In the same manner it is understandable to doubt that there is a creator of the world. But if your observation of life strongly suggests that there seems to be a mastermind behind the workings of the universe, you may elect to have faith in this observation, i.e. believe that an entity exists at a level that is incomprehensible to you and try to understand what this means to your own existence. Or you may be skeptical of your observation and decide that you do not have enough information to invest faith in. You may also argue that all that is real presents itself in a certain format and since you cannot identify a creator in that formation, there must be none. However to make magic, one must believe in magic: you can only move mountains if you believe you can. What faith provides is a madness that frees you from the trappings of the so called logical. To witness a pleasant treatment from your boss on a Monday means you will have to keep coming back on Mondays and you will have to get to know your boss better. Try to understand what makes him foul on Mondays and learn to adapt in a way that can encourage him to give up his awful attitude. Faith gifts room to play, to seek at a level that in a sense seems nonsensical but which somehow makes sense to something deep within us. To have faith is to insist that there are possibilities outside the realm of even our wildest imaginations. However doubt is unable to even accept what is imaginable––in order to believe it must be able to poke, dissect and study.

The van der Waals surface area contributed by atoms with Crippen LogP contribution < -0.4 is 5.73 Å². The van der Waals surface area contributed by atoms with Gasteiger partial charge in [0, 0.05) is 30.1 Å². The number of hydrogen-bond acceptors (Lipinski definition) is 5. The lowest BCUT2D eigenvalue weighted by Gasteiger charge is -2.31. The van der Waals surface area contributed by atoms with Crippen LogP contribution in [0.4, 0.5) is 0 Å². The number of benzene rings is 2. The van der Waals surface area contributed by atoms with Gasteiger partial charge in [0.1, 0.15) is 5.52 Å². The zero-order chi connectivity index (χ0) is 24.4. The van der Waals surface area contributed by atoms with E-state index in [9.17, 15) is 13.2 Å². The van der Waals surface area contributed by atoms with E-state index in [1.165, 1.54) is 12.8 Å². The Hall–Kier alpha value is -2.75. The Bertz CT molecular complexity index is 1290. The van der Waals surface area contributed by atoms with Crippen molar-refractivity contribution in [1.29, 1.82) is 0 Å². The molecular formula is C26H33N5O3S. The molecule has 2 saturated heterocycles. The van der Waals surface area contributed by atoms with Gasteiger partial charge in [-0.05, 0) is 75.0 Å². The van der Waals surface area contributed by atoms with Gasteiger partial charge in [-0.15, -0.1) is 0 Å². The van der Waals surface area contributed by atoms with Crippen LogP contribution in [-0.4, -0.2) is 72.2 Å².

All the same, is feeling doubt the same as being a creature of doubt? Are you a skeptic merely because you feel doubt in yourself, or is doubt a feeling that one can work with? According to Rilke to let doubt lord over us is to have things spoiled for us. Meaning therefore that we are not the feeling and it is something that we can shape in a way that can be supportive of our growth. And this is done by training uncertainty into a mechanism of “criticism” and transforming it from a problematic feeling into an intelligence that guides our understanding. Doubt then, when felt within, should not be left alone to grow into a monster that bullies us into a state of indecisiveness rather it ought to be questioned and allowed to explain its own validity: Would you prefer to believe that there is a creator or not? In what ways does it seem that what you are and all that you sense around you has an intelligent living source that could be called God? How much faith do you have in your intellect and why? What is possible and what is impossible? Has the impossible ever become possible for you and how did this happen? Has the unimaginable ever happened to you and how did it progress? What is existence and what is non-existence? What is life and can life ever die? Are you certain that you are entirely in charge? How much do you actually think you know? How much is there to know? Is it logical to your intellect and your heart that there is an entity whose intellect contains all knowledge and wisdom?